Kanan Dume upgrades, restrictions follow crashes

When Kanan Dume Road was opened in 1974, it was hailed as a wider, safer route connecting the Conejo Valley to the coast. Malibu Canyon Road, the only existing link, was narrow, with no shoulder on some stretches and precipitous drops to Malibu Creek on the east and cliffs that regularly shed rocks on the west.

But within a short time, officials realized Kanan Dume had problems of its own: narrow tunnels and steeper grades, the worst of which was the three-mile, 8 percent descent to Pacific Coast Highway.

A series of improvement projects in the early ’80s included separate tunnels for north and southbound lanes, a brake-check turnout for southbound traffic and increased signage warning of the steep grade.

Then, in response to several accidents involving runaway trucks at Kanan and PCH, Los Angeles County Department of Public Works imposed vehicle weight restrictions of 14,000 lbs in 1981. After a fatal crash in 1987, the weight limit was further restricted to 8,000 lbs and construction of a median escape ramp was begun. The ramp, about 100 yards long and deeply lined with gravel, is designed to stop an 18-wheeler.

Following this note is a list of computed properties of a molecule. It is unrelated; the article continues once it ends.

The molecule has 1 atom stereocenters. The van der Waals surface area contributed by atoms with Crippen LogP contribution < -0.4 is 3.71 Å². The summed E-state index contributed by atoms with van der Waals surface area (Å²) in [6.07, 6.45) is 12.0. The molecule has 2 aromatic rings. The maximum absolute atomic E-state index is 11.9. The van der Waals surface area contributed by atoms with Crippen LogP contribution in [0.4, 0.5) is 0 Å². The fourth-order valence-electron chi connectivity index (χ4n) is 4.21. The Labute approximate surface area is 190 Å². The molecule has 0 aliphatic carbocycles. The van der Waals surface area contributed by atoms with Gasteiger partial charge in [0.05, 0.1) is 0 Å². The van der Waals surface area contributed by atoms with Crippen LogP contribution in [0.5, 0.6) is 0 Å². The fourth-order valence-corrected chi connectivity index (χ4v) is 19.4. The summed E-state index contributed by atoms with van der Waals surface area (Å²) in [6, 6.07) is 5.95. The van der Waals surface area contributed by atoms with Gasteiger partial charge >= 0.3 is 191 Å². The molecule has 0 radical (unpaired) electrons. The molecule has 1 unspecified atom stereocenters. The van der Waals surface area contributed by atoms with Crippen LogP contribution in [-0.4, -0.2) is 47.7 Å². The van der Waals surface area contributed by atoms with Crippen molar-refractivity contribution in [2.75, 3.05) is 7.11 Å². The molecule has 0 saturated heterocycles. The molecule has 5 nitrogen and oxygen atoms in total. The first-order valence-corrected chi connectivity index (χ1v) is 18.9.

After Malibu incorporated, local equestrians lobbied the council to allow horse trailers on the road, but to no avail.

Signs on the 101 Freeway westbound before the Topanga and Malibu Canyon exits warn that no vehicles over two axles or four tons are allowed. On Kanan, there are signs beginning about 50 feet south of Agoura Road, “Local deliveries OK next 8 miles only.” More signs are posted at Cornell, Troutdale, Sierra Creek, Mulholland and Pitsch Canyon. At Newton Canyon a sign with a flashing yellow light reads, “Weight limit 1,000 feet ahead no exceptions,” beside a large, paved turnout and parking area. Farther on, a sign reads, “Break Check Area 1/2 mile Vehicles over 3 tons check brakes,” and at the top of the grade, “8% grade next 3 miles trucks use low gears.” Runaway Vehicle Escape Median signs are posted the last two miles before PCH. There is also a smaller dirt turnout area where the road levels slightly just before Cavalleri Road. Why these signs were not heeded in the latest crash, is still unknown.

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The Malibu Times is the first newspaper in Malibu, serving the community since 1946.

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